It is a damn good start folks, the left is going to hate this...
SPECIAL RELEASE: A Victory for Academic Rights
Any time the Left’s grip on our universities can be loosened, even slightly, it is a major victory. That’s why I want to tell you about something the Freedom Center accomplished at the College of DuPage, a prominent Community College in Illinois.
As background I should remind you of our nationwide campaign to get universities around the country to adopt our Academic Bill of Rights. I wrote this document to end the political abuse of the university and to restore integrity to the academic mission as the objective and truthful pursuit of knowledge. The key provision was the one demanding that faculty not use their courses for political, ideological, religious or anti-religious indoctrination.
You can imagine the reaction of the faculty association at DuPage last month, therefore, when the school’s Board of Trustees proposed adopting the Academic Bill of Rights as part of the school’s basic philosophy and governance. “I and the other trustees thought it was important to provide for the academic freedom of students as well as faculty members,” Kory Atkinson, a trustee at DuPage and the principal author of the new policy manual which contains the Academic Bill of Rights, explained to the Freedom Center. “We’ve had some anecdotal evidence from students about faculty at DuPage providing lower scores [for ideological reasons] and even in some written reports for classes where professors made comments about sources being ‘right-wing’ rather than rejecting them for scholarly reasons, mainly in the social sciences where sources tend to be more subjective.”
The DuPage faculty union, a unit of the National Education Association (NEA), immediately declared open war over the proposed policy change. In an 11-page letter to the Board of Trustees, the NEA chapter claims that the Bill has “political connotations.” The letter goes on to state, “ABOR supporters apparently hope that the bill will give elected officials the power to dictate, for example, whether creationism should be taught alongside evolution in college biology….”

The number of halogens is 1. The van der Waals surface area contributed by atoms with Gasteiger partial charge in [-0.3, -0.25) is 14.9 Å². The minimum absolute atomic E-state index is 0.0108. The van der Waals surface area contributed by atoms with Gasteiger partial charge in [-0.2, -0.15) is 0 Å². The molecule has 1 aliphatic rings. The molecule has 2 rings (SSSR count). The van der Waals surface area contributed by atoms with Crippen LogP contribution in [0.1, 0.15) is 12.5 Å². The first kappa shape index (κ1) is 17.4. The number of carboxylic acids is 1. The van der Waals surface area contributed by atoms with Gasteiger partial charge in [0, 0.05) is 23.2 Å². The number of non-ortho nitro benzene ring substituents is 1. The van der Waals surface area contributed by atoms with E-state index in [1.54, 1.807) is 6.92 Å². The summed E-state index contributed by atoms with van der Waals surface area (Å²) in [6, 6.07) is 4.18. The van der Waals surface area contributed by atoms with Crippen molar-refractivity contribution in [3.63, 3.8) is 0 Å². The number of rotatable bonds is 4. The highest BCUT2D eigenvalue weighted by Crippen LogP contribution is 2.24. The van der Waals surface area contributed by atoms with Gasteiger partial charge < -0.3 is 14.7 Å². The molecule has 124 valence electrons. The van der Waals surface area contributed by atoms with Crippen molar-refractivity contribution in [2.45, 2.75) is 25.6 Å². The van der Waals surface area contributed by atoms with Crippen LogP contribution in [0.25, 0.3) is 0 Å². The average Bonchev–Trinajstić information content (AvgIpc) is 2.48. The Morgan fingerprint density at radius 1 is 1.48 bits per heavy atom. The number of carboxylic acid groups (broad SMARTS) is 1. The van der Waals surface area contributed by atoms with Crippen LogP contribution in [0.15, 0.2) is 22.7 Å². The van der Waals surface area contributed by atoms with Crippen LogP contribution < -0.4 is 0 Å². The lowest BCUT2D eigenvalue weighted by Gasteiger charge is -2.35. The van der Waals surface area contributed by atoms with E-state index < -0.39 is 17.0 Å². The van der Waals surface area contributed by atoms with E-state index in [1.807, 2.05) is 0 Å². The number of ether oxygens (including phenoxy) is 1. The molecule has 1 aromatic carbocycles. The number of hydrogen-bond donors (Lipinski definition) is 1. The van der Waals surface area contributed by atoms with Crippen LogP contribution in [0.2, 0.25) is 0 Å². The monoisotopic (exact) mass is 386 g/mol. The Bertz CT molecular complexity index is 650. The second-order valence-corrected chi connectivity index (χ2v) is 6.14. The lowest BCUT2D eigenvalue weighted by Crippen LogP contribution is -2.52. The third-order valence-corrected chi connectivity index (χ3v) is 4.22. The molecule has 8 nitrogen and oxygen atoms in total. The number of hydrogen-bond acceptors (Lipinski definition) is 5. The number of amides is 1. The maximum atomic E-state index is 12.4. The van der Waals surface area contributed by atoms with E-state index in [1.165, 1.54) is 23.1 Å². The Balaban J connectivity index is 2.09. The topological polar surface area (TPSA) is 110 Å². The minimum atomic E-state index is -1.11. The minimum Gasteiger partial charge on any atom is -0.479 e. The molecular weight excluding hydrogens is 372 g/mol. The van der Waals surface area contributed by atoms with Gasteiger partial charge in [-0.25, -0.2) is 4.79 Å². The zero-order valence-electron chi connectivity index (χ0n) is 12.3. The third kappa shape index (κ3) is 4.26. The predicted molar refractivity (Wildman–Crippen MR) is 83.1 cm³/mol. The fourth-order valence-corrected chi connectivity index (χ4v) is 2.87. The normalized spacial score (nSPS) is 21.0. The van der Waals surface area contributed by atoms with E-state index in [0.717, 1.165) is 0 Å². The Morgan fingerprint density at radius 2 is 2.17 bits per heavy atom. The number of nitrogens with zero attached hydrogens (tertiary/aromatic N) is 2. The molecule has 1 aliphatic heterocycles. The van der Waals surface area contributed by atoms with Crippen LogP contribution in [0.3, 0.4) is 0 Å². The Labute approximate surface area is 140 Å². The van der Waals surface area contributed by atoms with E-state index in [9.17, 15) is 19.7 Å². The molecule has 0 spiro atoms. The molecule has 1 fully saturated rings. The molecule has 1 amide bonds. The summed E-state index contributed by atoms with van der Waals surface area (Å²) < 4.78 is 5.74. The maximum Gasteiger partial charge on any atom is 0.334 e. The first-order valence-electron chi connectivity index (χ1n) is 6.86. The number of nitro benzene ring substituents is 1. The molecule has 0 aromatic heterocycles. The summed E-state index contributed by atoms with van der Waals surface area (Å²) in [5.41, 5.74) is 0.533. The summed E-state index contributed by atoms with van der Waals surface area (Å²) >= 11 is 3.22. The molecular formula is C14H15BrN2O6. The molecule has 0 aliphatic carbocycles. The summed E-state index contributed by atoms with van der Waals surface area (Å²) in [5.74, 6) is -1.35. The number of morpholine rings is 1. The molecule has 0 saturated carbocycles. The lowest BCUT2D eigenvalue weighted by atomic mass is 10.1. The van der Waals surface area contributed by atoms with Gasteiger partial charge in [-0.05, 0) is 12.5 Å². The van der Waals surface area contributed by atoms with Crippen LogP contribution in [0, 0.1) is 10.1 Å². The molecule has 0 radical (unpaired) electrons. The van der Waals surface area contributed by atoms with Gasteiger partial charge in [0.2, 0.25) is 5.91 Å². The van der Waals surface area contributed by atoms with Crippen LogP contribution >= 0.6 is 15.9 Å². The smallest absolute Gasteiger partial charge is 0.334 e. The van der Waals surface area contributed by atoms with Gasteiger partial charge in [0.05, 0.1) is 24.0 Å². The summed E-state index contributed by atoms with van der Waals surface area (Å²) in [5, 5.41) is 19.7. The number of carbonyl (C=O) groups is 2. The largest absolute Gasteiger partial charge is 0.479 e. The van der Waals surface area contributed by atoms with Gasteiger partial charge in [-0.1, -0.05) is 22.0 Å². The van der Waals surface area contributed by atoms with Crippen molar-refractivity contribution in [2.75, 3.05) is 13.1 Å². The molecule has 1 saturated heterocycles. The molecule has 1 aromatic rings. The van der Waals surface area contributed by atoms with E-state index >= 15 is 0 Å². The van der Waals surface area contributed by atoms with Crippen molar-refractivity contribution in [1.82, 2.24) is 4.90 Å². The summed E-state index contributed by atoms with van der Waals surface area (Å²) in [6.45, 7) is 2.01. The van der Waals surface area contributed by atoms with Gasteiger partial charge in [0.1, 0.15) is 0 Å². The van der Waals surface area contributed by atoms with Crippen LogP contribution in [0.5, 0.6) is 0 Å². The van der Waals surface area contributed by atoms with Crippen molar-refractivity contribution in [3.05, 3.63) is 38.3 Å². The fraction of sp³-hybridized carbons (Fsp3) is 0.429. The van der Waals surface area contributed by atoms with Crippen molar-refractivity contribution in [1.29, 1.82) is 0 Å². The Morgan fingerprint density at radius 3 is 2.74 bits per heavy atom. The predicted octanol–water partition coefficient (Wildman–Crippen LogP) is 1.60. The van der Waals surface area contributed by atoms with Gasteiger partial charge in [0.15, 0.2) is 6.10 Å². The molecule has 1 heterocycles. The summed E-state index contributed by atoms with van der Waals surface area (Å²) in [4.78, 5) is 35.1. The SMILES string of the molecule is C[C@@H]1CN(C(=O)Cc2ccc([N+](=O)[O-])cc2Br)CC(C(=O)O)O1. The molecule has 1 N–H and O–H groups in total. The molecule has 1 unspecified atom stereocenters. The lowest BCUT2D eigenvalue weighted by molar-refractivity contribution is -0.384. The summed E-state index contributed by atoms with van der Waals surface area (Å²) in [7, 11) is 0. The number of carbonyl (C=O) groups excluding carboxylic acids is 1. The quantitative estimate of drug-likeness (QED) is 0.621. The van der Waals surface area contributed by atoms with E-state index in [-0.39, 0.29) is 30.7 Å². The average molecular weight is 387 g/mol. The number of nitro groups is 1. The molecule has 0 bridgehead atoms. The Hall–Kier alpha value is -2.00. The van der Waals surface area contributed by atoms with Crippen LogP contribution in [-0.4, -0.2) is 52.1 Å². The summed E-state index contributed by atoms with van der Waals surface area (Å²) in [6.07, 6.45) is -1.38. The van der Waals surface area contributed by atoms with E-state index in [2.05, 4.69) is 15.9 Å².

Of course this is part of the same scare tactics we’ve heard again and again from the teacher’s unions and the academic Left. Neither the DuPage bill nor the original Academic Bill of Rights proposes that politicians be given the power to decide what goes on in the classroom. And alleging that the bill would require the teaching of creationism is an example of the dishonest tactics of the opposition. The proposed new policy at DuPage states that “Exposing students to the spectrum of significant scholarly viewpoints on the subjects examined in their courses is a major responsibility of faculty.” Creationism is not a scholarly viewpoint and we have never suggested that it be taught in science classes.
The Academic Bill of Rights is explicitly drawn from the statements of the American Association of University Professors which urge professors not to “take unfair advantage of the student’s immaturity by indoctrinating him with the teacher’s own opinions before the student has had an opportunity to fairly examine other opinions.” This is a sound educational principle, not a political statement. In objecting to it and fighting the DuPage trustees’s attempts to give students the academic freedom rights the faculty is struggling to retain what it regards as its own right to use the school’s classrooms as indoctrination chambers.
“[Right now] the only thing that a student can challenge under the current policy is a grade,” trustee Kory Atkinson told the Freedom Center covering the DuPage controversy. “Creating a specific right for a student to challenge ideological discrimination really worries them [the faculty]. They will have to be accountable for what they’re doing in the classroom and they really don’t like that.”
If the DuPage Trustees are successful in their bid to adopt the Academic Bill of Rights, the College will become only the third campus in the United States to recognize student-specific academic freedom protections. Penn State University and Temple University both previously adopted student-specific academic freedom protections when a series of state legislative hearings inspired by the Freedom Center showed that no public university in the Commonwealth of Pennsylvania had academic freedom provisions that applied to students.
We at the Freedom Center are enormously proud of our work in inspiring a dialogue about the need to free college education from the iron grasp of ideology and indoctrination. And we admire the courage of the DuPage Trustees in standing up for the rights of their students. As for the Academic Bill of Rights, we hope that it will continue to be the gift that keeps on giving.
And, finally, we are truly indebted to and proud of the thousands of men and women across America who have become members in the Freedom Center and have supported this national campaign for Academic Freedom every step of the way.
The David Horowitz Freedom Center was established in 1988 to expose America’s radical left, reveal its anti-American agenda, and fight to protect the fundamental conservative principles that our nation was founded upon and have served to make this the greatest country in history.
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